SAIL: Buy

The palpable sense of urgency among top global steel makers to snap up iron ore and coking coal assets across the world has brought into spotlight India's top steel producers, several of which have captive mines. Chief among them is SAIL, India's largest domestic steel producer, and a bet worth taking in the steel space.

At Rs 155, the company trades at around 12 times trailing earnings, which is at a premium to peers such as JSW Steel, Bhushan Steel and Tata Steel. The company's current EV/tonne of around Rs 50,000 is also at a premium to peers, but appears reasonable, given the limited debt being planned for upcoming capacity and substantial iron ore mining assets the company holds.

Supporting the premium are the company’s solid financials, land bank available for expansion and iron ore mines that should lend support to its valuation. While the company appears to be reasonably valued at current levels, given expected weakness in earnings resulting from high coking coal prices, investors could use possible dips as an opportunity to buy into the stock.

BUSINESS AND NUMBERS

Through eight domestic plants, SAIL produces long and flat steel products for a variety of applications, including rail-lines, infrastructure, and automobiles among other applications. The company's product mix is skewed towards long products which account for 60 per cent of volumes.

The company's sales and net profits have grown at a compounded pace of 5.6 and 3 per cent respectively over the last three years. The lacklustre numbers are a result of the minimal capacity-additions and see-sawing steel realisations over the three-year period under consideration.

The captive iron ore mines and power, with the latter meeting 70 per cent of the company's power requirements, have enabled the company to operate on EBITDA margins of between 26 (in 2009-10) and 33 per cent over the last three fiscals.

With the addition of Chiria and two other iron ore mines to the company's existing roster of five mines, the company expects its captive iron ore operations to meet its entire requirement over the long term.

The same cannot be said of the company's coking coal requirement. About 70 per cent of the company's requirement is imported. With prices soaring over the last three quarters, a condition exacerbated by the Australian floods, the company's coking coal bill has risen. This, combined with provisioning for employee benefits, dented operating profit margins for the first nine months of FY-11 by 8 percentage points to 20.6 per cent.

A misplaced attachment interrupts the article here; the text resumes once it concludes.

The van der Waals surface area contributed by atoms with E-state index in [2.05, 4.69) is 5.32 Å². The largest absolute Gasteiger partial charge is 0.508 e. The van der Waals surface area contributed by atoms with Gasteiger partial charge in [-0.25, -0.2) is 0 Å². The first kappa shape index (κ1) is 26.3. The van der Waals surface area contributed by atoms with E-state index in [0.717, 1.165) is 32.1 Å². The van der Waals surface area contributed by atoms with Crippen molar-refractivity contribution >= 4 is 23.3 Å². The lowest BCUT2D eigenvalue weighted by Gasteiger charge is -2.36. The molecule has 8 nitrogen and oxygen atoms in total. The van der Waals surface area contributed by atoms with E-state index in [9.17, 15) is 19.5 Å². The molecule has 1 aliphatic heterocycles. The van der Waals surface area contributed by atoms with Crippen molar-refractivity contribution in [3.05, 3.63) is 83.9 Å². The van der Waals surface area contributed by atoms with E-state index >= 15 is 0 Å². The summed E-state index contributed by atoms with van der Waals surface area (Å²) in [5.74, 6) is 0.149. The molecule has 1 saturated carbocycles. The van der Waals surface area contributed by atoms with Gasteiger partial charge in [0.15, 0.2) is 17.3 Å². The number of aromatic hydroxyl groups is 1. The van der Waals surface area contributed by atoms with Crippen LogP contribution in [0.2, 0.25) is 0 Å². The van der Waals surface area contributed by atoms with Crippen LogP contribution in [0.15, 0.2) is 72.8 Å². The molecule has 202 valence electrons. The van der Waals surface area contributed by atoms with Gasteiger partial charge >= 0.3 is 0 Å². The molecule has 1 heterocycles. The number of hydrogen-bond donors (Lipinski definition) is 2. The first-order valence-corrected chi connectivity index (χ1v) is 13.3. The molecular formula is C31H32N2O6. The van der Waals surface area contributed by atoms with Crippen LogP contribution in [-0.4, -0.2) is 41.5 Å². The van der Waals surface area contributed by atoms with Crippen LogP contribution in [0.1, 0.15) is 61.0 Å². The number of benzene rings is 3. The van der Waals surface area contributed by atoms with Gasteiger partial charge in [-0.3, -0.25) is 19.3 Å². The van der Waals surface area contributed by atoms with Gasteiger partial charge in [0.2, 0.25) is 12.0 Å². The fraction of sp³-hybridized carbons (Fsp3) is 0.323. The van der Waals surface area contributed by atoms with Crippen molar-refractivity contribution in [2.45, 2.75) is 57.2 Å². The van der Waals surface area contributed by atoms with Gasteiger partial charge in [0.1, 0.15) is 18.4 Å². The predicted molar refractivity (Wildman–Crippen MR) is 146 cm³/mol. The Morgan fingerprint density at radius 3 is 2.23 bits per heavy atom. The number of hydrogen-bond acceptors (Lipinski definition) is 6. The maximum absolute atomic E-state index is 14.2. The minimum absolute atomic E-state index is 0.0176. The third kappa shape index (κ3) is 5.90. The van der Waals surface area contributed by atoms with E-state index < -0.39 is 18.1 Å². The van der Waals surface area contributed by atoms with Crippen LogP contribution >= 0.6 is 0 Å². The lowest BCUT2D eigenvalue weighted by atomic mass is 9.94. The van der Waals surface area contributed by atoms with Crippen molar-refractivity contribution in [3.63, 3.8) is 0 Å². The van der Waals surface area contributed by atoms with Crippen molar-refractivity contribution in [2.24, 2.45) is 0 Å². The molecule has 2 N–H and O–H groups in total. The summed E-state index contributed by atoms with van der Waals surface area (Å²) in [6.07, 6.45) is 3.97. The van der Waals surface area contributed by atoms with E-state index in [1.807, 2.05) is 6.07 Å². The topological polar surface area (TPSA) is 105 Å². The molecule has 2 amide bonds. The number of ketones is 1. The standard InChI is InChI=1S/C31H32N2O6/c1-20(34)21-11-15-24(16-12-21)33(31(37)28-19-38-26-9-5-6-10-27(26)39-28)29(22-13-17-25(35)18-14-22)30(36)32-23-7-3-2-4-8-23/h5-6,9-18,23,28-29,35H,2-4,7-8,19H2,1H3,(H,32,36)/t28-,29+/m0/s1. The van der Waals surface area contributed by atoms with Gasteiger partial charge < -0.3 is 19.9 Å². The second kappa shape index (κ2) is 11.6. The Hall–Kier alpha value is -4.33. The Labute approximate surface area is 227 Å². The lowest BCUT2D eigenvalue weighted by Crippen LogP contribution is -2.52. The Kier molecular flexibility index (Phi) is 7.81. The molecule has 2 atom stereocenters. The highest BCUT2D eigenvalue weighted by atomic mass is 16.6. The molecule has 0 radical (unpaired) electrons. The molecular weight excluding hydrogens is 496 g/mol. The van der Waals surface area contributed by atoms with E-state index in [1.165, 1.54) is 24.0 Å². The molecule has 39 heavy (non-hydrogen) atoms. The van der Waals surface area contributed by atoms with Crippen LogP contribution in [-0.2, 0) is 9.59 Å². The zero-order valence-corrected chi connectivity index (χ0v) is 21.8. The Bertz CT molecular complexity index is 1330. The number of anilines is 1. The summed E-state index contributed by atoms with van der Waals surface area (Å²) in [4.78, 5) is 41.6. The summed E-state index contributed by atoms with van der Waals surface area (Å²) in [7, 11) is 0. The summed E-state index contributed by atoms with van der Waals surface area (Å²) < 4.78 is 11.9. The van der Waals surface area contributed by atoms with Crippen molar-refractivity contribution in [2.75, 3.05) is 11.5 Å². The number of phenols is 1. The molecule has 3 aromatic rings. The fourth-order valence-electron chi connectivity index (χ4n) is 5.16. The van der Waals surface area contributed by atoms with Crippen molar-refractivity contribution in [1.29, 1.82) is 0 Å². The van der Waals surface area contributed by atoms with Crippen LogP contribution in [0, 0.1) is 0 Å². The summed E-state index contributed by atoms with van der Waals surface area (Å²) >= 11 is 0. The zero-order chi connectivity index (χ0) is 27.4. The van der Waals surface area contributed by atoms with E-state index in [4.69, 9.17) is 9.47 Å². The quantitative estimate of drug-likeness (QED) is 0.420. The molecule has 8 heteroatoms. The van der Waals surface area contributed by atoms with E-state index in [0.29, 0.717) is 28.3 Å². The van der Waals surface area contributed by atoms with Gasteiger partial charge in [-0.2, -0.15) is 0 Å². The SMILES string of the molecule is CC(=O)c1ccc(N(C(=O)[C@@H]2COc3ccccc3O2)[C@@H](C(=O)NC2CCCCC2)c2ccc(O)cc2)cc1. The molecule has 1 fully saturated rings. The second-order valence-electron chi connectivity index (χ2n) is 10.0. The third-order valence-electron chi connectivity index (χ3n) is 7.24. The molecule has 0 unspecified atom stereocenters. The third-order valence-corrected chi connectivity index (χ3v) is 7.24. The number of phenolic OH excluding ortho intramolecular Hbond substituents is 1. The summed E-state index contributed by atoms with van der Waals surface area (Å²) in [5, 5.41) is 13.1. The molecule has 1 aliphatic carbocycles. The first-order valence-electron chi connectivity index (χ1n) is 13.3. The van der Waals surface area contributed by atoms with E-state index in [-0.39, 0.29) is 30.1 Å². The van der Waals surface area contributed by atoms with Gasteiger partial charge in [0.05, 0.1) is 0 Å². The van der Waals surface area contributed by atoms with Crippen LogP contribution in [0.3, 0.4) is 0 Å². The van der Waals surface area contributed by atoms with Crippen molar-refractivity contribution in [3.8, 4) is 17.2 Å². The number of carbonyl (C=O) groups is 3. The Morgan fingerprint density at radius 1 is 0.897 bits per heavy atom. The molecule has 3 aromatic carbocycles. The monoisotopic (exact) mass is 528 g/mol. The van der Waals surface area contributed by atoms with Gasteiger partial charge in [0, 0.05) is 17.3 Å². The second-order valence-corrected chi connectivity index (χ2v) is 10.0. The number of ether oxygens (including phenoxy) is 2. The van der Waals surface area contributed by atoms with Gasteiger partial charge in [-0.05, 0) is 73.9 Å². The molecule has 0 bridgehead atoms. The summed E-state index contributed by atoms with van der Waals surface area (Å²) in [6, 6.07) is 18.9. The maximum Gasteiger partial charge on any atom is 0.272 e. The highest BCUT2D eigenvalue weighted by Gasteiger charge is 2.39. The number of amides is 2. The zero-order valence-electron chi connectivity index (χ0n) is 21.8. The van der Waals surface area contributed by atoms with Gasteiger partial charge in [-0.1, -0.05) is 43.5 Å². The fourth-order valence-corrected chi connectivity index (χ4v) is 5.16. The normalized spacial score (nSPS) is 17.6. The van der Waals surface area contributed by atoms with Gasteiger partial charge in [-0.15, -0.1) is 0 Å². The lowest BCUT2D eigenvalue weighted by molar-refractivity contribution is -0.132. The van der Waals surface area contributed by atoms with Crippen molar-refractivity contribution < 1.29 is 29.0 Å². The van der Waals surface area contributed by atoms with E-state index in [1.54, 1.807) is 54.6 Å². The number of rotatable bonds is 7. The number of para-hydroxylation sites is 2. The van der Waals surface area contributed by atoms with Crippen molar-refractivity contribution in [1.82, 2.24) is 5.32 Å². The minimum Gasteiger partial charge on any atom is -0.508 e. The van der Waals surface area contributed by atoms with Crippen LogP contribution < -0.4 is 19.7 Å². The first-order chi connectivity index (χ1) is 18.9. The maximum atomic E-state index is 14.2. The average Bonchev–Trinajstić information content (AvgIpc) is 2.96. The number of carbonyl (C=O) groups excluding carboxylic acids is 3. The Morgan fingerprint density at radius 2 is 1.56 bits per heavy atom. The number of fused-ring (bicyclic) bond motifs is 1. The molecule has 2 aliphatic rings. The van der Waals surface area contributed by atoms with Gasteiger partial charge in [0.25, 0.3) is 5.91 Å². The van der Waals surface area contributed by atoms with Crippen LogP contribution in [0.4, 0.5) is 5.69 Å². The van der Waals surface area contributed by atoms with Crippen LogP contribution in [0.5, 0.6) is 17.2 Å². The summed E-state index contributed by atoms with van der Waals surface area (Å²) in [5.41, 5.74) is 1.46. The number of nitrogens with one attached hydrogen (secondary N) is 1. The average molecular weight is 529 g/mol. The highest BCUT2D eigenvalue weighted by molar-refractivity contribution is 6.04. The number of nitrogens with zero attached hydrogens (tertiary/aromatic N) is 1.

Compared to the same period the year before, the first nine months of FY-11 saw net sales grow by around 8 per cent to around Rs 31,000 crore due to higher realisations. Net profits during the same period were lower by 27 per cent to Rs 3,400 crore as higher coking coal prices ate into margins.

GROWTH PLANS

The company's saleable steel production capacity is set to rise from the current 12.6 million tonnes to 23 million tonnes by the last quarter of 2013. The company's significant land resources at existing locations have rendered substantial brownfield additions a relatively simple task. The same trait has also made it an attractive partner for Kobe and Posco for small mills.

The crucial moves, however, are in the addition of new blast furnaces and increasing the proportion of steel processed through the continuous casting method at Bhilai, Bokaro, Rourkela and Durgapur. In addition to improving the quality of steel produced, the new capacity should enable the company lower the impact of coking coal prices on the overall raw material bill.

Concurrently, the company also plans to exit several ?fungible' product lines such as semis by adding rolling and value-added steel production capacity such as auto-steel and CNRO steel. Realisations, which are currently lower than peers such as Tata Steel and JSW, will improve as a result of the enhanced product mix which will lower the proportion of low-yielding long products.

STEEL OUTLOOK

A series of hikes effected over the last four months have left steel prices higher by 15-20 per cent. This has not kept pace with the spike in coal prices over the same period. India's steel production grew by 6.4 per cent to 67 million tonnes in 2010, a pace which is expected to be bettered, thanks to increased spending on infrastructure.

The pricing environment is likely to remain a difficult one for steel producers through a large part of 2011 as a not-so-transparent pricing mechanism for several raw materials, coupled with a more fickle and price-sensitive finished steel market, make for a difficult combination.

The company's current coking coal requirements are met by 70 per cent imports (a large portion from Australia), which is blended with locally procured coal (Coal India). Both components have seen substantial hikes of between 20 per cent and 30 per cent over the last four months due to supply-related issues.

A complete pass-through to final steel consumers remains unlikely, which means steel producers may have to bite into their margins for the next two quarters.

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